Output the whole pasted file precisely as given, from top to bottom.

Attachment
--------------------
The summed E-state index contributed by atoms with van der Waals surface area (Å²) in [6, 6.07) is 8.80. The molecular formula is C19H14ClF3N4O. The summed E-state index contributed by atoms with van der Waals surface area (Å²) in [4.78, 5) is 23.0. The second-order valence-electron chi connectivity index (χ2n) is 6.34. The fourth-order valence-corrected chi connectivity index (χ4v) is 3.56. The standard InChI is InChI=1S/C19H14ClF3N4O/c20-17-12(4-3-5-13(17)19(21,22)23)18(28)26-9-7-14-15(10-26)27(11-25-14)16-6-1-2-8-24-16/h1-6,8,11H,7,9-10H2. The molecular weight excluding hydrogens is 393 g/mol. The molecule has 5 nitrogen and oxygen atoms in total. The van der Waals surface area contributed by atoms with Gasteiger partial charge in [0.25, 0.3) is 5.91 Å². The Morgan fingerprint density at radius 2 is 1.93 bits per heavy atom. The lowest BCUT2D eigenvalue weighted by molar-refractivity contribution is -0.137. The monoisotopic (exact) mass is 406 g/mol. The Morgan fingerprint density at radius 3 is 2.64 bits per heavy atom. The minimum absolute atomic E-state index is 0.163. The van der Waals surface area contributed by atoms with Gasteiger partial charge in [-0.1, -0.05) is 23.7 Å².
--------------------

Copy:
The summed E-state index contributed by atoms with van der Waals surface area (Å²) in [6, 6.07) is 8.80. The molecular formula is C19H14ClF3N4O. The summed E-state index contributed by atoms with van der Waals surface area (Å²) in [4.78, 5) is 23.0. The second-order valence-electron chi connectivity index (χ2n) is 6.34. The fourth-order valence-corrected chi connectivity index (χ4v) is 3.56. The standard InChI is InChI=1S/C19H14ClF3N4O/c20-17-12(4-3-5-13(17)19(21,22)23)18(28)26-9-7-14-15(10-26)27(11-25-14)16-6-1-2-8-24-16/h1-6,8,11H,7,9-10H2. The molecular weight excluding hydrogens is 393 g/mol. The molecule has 5 nitrogen and oxygen atoms in total. The van der Waals surface area contributed by atoms with Gasteiger partial charge in [0.25, 0.3) is 5.91 Å². The Morgan fingerprint density at radius 2 is 1.93 bits per heavy atom. The lowest BCUT2D eigenvalue weighted by molar-refractivity contribution is -0.137. The monoisotopic (exact) mass is 406 g/mol. The Morgan fingerprint density at radius 3 is 2.64 bits per heavy atom. The minimum absolute atomic E-state index is 0.163. The van der Waals surface area contributed by atoms with Gasteiger partial charge in [-0.1, -0.05) is 23.7 Å².